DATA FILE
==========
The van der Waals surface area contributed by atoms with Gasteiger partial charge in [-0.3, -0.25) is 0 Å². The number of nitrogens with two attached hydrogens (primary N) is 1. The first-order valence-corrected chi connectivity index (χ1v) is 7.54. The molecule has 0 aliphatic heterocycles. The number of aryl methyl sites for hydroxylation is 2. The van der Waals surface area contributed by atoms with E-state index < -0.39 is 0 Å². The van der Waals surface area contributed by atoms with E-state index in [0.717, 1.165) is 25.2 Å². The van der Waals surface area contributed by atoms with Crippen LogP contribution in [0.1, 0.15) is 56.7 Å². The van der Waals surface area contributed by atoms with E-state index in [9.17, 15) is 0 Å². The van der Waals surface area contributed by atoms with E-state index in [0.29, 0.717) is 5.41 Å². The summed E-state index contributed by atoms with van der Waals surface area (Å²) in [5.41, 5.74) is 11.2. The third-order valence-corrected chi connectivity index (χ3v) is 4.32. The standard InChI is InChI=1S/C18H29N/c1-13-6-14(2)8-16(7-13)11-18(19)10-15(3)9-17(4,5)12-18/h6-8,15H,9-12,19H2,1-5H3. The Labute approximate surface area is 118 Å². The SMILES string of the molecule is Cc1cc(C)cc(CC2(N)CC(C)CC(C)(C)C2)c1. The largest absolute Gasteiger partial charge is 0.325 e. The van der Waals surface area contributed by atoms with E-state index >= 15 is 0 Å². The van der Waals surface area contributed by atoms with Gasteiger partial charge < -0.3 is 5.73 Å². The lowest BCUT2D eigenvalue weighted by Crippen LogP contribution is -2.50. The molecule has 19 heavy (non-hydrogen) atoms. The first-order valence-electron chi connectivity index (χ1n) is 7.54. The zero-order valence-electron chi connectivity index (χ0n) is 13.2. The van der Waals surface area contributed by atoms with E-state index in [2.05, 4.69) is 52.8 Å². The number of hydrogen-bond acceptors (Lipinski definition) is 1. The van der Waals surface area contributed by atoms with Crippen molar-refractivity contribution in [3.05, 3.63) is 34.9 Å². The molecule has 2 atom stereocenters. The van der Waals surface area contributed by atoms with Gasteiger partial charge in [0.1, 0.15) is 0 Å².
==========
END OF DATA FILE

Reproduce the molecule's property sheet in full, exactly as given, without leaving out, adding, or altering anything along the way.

The van der Waals surface area contributed by atoms with Gasteiger partial charge in [-0.3, -0.25) is 0 Å². The number of nitrogens with two attached hydrogens (primary N) is 1. The first-order valence-corrected chi connectivity index (χ1v) is 7.54. The molecule has 0 aliphatic heterocycles. The number of aryl methyl sites for hydroxylation is 2. The van der Waals surface area contributed by atoms with E-state index < -0.39 is 0 Å². The van der Waals surface area contributed by atoms with E-state index in [0.717, 1.165) is 25.2 Å². The van der Waals surface area contributed by atoms with Crippen LogP contribution in [0.1, 0.15) is 56.7 Å². The van der Waals surface area contributed by atoms with E-state index in [9.17, 15) is 0 Å². The van der Waals surface area contributed by atoms with E-state index in [0.29, 0.717) is 5.41 Å². The summed E-state index contributed by atoms with van der Waals surface area (Å²) in [5.41, 5.74) is 11.2. The third-order valence-corrected chi connectivity index (χ3v) is 4.32. The standard InChI is InChI=1S/C18H29N/c1-13-6-14(2)8-16(7-13)11-18(19)10-15(3)9-17(4,5)12-18/h6-8,15H,9-12,19H2,1-5H3. The Labute approximate surface area is 118 Å². The SMILES string of the molecule is Cc1cc(C)cc(CC2(N)CC(C)CC(C)(C)C2)c1. The largest absolute Gasteiger partial charge is 0.325 e. The van der Waals surface area contributed by atoms with E-state index >= 15 is 0 Å². The van der Waals surface area contributed by atoms with Gasteiger partial charge < -0.3 is 5.73 Å². The lowest BCUT2D eigenvalue weighted by Crippen LogP contribution is -2.50. The molecule has 19 heavy (non-hydrogen) atoms. The first-order valence-electron chi connectivity index (χ1n) is 7.54. The zero-order valence-electron chi connectivity index (χ0n) is 13.2. The van der Waals surface area contributed by atoms with E-state index in [2.05, 4.69) is 52.8 Å². The number of hydrogen-bond acceptors (Lipinski definition) is 1. The van der Waals surface area contributed by atoms with Crippen molar-refractivity contribution in [3.05, 3.63) is 34.9 Å². The molecule has 2 atom stereocenters. The van der Waals surface area contributed by atoms with Gasteiger partial charge in [0.1, 0.15) is 0 Å².